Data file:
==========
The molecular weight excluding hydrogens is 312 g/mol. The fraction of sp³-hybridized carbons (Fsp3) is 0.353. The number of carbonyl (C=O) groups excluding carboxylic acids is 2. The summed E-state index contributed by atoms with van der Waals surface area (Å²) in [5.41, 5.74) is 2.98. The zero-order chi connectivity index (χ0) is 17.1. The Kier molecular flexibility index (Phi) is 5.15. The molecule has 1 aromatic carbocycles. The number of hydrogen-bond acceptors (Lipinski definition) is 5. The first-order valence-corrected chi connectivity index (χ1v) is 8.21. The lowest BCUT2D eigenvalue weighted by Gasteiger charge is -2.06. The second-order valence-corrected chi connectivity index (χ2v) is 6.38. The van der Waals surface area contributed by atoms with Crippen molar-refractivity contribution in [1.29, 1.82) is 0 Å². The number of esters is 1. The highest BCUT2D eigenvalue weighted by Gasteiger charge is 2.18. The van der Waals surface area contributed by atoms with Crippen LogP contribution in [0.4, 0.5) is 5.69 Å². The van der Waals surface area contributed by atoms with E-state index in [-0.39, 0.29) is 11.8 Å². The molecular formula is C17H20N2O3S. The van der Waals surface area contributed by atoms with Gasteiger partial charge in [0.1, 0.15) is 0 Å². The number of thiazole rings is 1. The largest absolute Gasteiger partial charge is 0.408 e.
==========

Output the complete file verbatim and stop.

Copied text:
The molecular weight excluding hydrogens is 312 g/mol. The fraction of sp³-hybridized carbons (Fsp3) is 0.353. The number of carbonyl (C=O) groups excluding carboxylic acids is 2. The summed E-state index contributed by atoms with van der Waals surface area (Å²) in [5.41, 5.74) is 2.98. The zero-order chi connectivity index (χ0) is 17.1. The Kier molecular flexibility index (Phi) is 5.15. The molecule has 1 aromatic carbocycles. The number of hydrogen-bond acceptors (Lipinski definition) is 5. The first-order valence-corrected chi connectivity index (χ1v) is 8.21. The lowest BCUT2D eigenvalue weighted by Gasteiger charge is -2.06. The second-order valence-corrected chi connectivity index (χ2v) is 6.38. The van der Waals surface area contributed by atoms with Crippen molar-refractivity contribution in [1.29, 1.82) is 0 Å². The number of esters is 1. The highest BCUT2D eigenvalue weighted by Gasteiger charge is 2.18. The van der Waals surface area contributed by atoms with Crippen LogP contribution in [0.4, 0.5) is 5.69 Å². The van der Waals surface area contributed by atoms with E-state index in [-0.39, 0.29) is 11.8 Å². The molecular formula is C17H20N2O3S. The van der Waals surface area contributed by atoms with Gasteiger partial charge in [0.1, 0.15) is 0 Å². The number of thiazole rings is 1. The largest absolute Gasteiger partial charge is 0.408 e.